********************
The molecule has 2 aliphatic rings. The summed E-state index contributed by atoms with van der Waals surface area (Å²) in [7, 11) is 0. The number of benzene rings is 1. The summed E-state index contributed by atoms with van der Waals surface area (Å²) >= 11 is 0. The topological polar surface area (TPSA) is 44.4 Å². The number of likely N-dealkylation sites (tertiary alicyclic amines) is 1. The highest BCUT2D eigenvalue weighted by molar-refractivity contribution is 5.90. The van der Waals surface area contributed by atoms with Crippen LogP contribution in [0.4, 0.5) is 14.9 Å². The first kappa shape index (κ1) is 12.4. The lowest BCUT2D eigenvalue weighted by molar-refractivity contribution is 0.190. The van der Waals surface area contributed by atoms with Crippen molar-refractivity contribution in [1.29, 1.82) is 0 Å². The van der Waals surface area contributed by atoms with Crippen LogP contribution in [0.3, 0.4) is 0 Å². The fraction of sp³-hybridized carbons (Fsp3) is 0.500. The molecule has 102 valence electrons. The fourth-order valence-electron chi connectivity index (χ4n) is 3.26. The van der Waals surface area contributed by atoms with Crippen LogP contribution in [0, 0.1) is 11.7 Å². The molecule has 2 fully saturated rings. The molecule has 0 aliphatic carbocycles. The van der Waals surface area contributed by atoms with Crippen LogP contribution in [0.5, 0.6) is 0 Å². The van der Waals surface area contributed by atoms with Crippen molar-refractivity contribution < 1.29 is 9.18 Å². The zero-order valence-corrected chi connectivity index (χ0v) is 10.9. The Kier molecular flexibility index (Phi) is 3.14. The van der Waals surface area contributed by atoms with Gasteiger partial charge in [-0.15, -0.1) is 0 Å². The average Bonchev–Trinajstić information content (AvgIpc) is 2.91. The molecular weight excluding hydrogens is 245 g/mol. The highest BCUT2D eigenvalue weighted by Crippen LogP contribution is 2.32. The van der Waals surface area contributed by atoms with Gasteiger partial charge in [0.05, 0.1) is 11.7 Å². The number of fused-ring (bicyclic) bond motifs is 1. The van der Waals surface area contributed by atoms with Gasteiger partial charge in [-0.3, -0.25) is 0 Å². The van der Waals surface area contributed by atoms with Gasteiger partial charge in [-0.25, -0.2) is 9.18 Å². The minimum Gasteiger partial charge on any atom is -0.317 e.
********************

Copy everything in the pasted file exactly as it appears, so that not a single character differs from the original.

The molecule has 2 aliphatic rings. The summed E-state index contributed by atoms with van der Waals surface area (Å²) in [7, 11) is 0. The number of benzene rings is 1. The summed E-state index contributed by atoms with van der Waals surface area (Å²) >= 11 is 0. The topological polar surface area (TPSA) is 44.4 Å². The number of likely N-dealkylation sites (tertiary alicyclic amines) is 1. The highest BCUT2D eigenvalue weighted by molar-refractivity contribution is 5.90. The van der Waals surface area contributed by atoms with Crippen LogP contribution in [0.4, 0.5) is 14.9 Å². The first kappa shape index (κ1) is 12.4. The lowest BCUT2D eigenvalue weighted by molar-refractivity contribution is 0.190. The van der Waals surface area contributed by atoms with Crippen molar-refractivity contribution in [1.29, 1.82) is 0 Å². The van der Waals surface area contributed by atoms with Crippen LogP contribution in [0.3, 0.4) is 0 Å². The fraction of sp³-hybridized carbons (Fsp3) is 0.500. The molecule has 102 valence electrons. The fourth-order valence-electron chi connectivity index (χ4n) is 3.26. The van der Waals surface area contributed by atoms with Crippen LogP contribution in [0, 0.1) is 11.7 Å². The molecule has 2 fully saturated rings. The molecule has 0 aliphatic carbocycles. The van der Waals surface area contributed by atoms with Crippen LogP contribution in [0.5, 0.6) is 0 Å². The van der Waals surface area contributed by atoms with Crippen molar-refractivity contribution < 1.29 is 9.18 Å². The zero-order valence-corrected chi connectivity index (χ0v) is 10.9. The Kier molecular flexibility index (Phi) is 3.14. The van der Waals surface area contributed by atoms with Gasteiger partial charge in [-0.15, -0.1) is 0 Å². The average Bonchev–Trinajstić information content (AvgIpc) is 2.91. The molecular weight excluding hydrogens is 245 g/mol. The highest BCUT2D eigenvalue weighted by Crippen LogP contribution is 2.32. The van der Waals surface area contributed by atoms with Gasteiger partial charge in [0.05, 0.1) is 11.7 Å². The number of fused-ring (bicyclic) bond motifs is 1. The van der Waals surface area contributed by atoms with Gasteiger partial charge in [-0.3, -0.25) is 0 Å². The van der Waals surface area contributed by atoms with Gasteiger partial charge in [-0.25, -0.2) is 9.18 Å². The minimum Gasteiger partial charge on any atom is -0.317 e.